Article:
The addition of the CNF to the polymer matrix clearly enhanced the stiffness of the composite fibres and decreased the critical strain for onset of the structure deterioration. The grafting of PEG on the T-CNF improved the efficiency of the reinforcing elements, since about the same storage modulus (stiffness) of the composite fibres was noted as in the case of the nongrafted T-CNF although the cellulose content was about 30% lower. This can be interpreted in terms of an improved compatibility between the grafted PEG and the PEG matrix, possibly associated with an enhanced dispersion of the CNF in the matrix.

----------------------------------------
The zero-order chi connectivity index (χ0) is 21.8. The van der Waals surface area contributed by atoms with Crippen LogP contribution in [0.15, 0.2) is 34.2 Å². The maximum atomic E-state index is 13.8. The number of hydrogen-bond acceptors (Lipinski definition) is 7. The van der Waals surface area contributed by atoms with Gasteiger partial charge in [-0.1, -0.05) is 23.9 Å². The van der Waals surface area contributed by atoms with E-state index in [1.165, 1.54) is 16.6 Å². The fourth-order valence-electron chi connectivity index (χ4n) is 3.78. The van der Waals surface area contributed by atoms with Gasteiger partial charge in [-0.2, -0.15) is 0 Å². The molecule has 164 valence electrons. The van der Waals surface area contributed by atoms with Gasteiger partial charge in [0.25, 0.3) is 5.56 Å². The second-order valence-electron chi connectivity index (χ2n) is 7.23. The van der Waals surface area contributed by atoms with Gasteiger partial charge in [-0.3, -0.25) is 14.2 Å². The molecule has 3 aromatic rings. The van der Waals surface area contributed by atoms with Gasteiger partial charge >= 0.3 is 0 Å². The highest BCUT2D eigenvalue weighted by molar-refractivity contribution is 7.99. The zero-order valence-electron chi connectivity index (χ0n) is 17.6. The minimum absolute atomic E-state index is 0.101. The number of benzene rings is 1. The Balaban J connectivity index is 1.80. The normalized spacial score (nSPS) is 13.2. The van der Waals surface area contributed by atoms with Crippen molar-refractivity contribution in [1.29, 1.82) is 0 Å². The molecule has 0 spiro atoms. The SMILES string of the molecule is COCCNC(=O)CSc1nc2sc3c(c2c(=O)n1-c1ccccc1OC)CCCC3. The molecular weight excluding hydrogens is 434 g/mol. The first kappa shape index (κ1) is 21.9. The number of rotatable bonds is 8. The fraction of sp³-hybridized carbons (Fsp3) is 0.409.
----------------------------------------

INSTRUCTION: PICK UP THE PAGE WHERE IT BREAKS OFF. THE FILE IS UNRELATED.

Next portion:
The DMTA-measurements clearly revealed a second plateau in the modulus-temperature curves for the composite fibres at temperatures exceeding the melting point of the PEG matrix. It is suggested that this plateau can be associated with fibrillary network that is coherent and interconnected in the axial direction of the composite fibres, although the distribution of the CNF was not homogeneous in the radial direction. The analysis of the experimental stiffness results pointed to the fact that agglomeration at higher fibril contents could lead to less efficient load transfer between the fibrils and the matrix (and a lower available surface area of the fibrils) and thus a lower effective reinforcement provided by the CNF.
The authors declare that they have no competing interests.
The authors acknowledge Wallenberg Wood Science Center and Chalmers University of Technology for the financial support.